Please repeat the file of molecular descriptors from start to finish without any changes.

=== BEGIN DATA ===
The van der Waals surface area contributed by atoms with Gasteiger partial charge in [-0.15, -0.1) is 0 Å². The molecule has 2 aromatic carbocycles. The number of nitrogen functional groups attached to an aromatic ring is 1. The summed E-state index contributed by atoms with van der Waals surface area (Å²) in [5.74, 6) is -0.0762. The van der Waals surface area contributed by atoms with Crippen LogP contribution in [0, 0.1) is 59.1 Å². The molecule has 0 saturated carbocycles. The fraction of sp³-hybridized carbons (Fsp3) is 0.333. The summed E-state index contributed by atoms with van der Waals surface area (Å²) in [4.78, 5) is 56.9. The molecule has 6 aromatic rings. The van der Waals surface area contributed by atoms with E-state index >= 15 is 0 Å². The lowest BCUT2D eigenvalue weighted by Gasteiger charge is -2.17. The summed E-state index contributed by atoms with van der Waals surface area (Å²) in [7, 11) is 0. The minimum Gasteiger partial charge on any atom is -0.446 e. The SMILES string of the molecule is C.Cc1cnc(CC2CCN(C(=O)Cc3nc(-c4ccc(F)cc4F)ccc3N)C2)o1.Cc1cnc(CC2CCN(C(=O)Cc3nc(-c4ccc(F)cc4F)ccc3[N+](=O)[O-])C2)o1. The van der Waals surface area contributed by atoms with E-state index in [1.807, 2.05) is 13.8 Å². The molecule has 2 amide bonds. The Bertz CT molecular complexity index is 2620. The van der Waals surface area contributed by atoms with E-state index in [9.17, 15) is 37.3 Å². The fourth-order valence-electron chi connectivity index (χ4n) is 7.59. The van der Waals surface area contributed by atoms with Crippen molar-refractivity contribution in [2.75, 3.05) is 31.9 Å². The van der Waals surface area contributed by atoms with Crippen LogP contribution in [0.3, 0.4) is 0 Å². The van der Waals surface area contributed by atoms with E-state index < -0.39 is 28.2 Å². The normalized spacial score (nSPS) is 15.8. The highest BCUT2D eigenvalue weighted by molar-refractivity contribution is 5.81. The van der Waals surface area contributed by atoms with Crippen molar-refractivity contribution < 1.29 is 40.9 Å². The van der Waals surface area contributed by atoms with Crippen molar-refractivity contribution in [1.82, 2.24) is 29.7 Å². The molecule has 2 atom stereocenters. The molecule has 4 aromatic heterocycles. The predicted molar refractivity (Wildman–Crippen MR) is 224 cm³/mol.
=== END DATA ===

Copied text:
The van der Waals surface area contributed by atoms with Gasteiger partial charge in [-0.15, -0.1) is 0 Å². The molecule has 2 aromatic carbocycles. The number of nitrogen functional groups attached to an aromatic ring is 1. The summed E-state index contributed by atoms with van der Waals surface area (Å²) in [5.74, 6) is -0.0762. The van der Waals surface area contributed by atoms with Crippen LogP contribution in [0, 0.1) is 59.1 Å². The molecule has 0 saturated carbocycles. The fraction of sp³-hybridized carbons (Fsp3) is 0.333. The summed E-state index contributed by atoms with van der Waals surface area (Å²) in [4.78, 5) is 56.9. The molecule has 6 aromatic rings. The van der Waals surface area contributed by atoms with E-state index >= 15 is 0 Å². The lowest BCUT2D eigenvalue weighted by Gasteiger charge is -2.17. The summed E-state index contributed by atoms with van der Waals surface area (Å²) in [7, 11) is 0. The minimum Gasteiger partial charge on any atom is -0.446 e. The SMILES string of the molecule is C.Cc1cnc(CC2CCN(C(=O)Cc3nc(-c4ccc(F)cc4F)ccc3N)C2)o1.Cc1cnc(CC2CCN(C(=O)Cc3nc(-c4ccc(F)cc4F)ccc3[N+](=O)[O-])C2)o1. The van der Waals surface area contributed by atoms with E-state index in [1.807, 2.05) is 13.8 Å². The molecule has 2 amide bonds. The Bertz CT molecular complexity index is 2620. The van der Waals surface area contributed by atoms with E-state index in [9.17, 15) is 37.3 Å². The fourth-order valence-electron chi connectivity index (χ4n) is 7.59. The van der Waals surface area contributed by atoms with Crippen molar-refractivity contribution in [2.75, 3.05) is 31.9 Å². The van der Waals surface area contributed by atoms with Crippen LogP contribution in [0.3, 0.4) is 0 Å². The van der Waals surface area contributed by atoms with E-state index < -0.39 is 28.2 Å². The normalized spacial score (nSPS) is 15.8. The highest BCUT2D eigenvalue weighted by molar-refractivity contribution is 5.81. The van der Waals surface area contributed by atoms with Crippen molar-refractivity contribution < 1.29 is 40.9 Å². The van der Waals surface area contributed by atoms with Crippen molar-refractivity contribution in [1.82, 2.24) is 29.7 Å². The molecule has 2 atom stereocenters. The molecule has 4 aromatic heterocycles. The predicted molar refractivity (Wildman–Crippen MR) is 224 cm³/mol.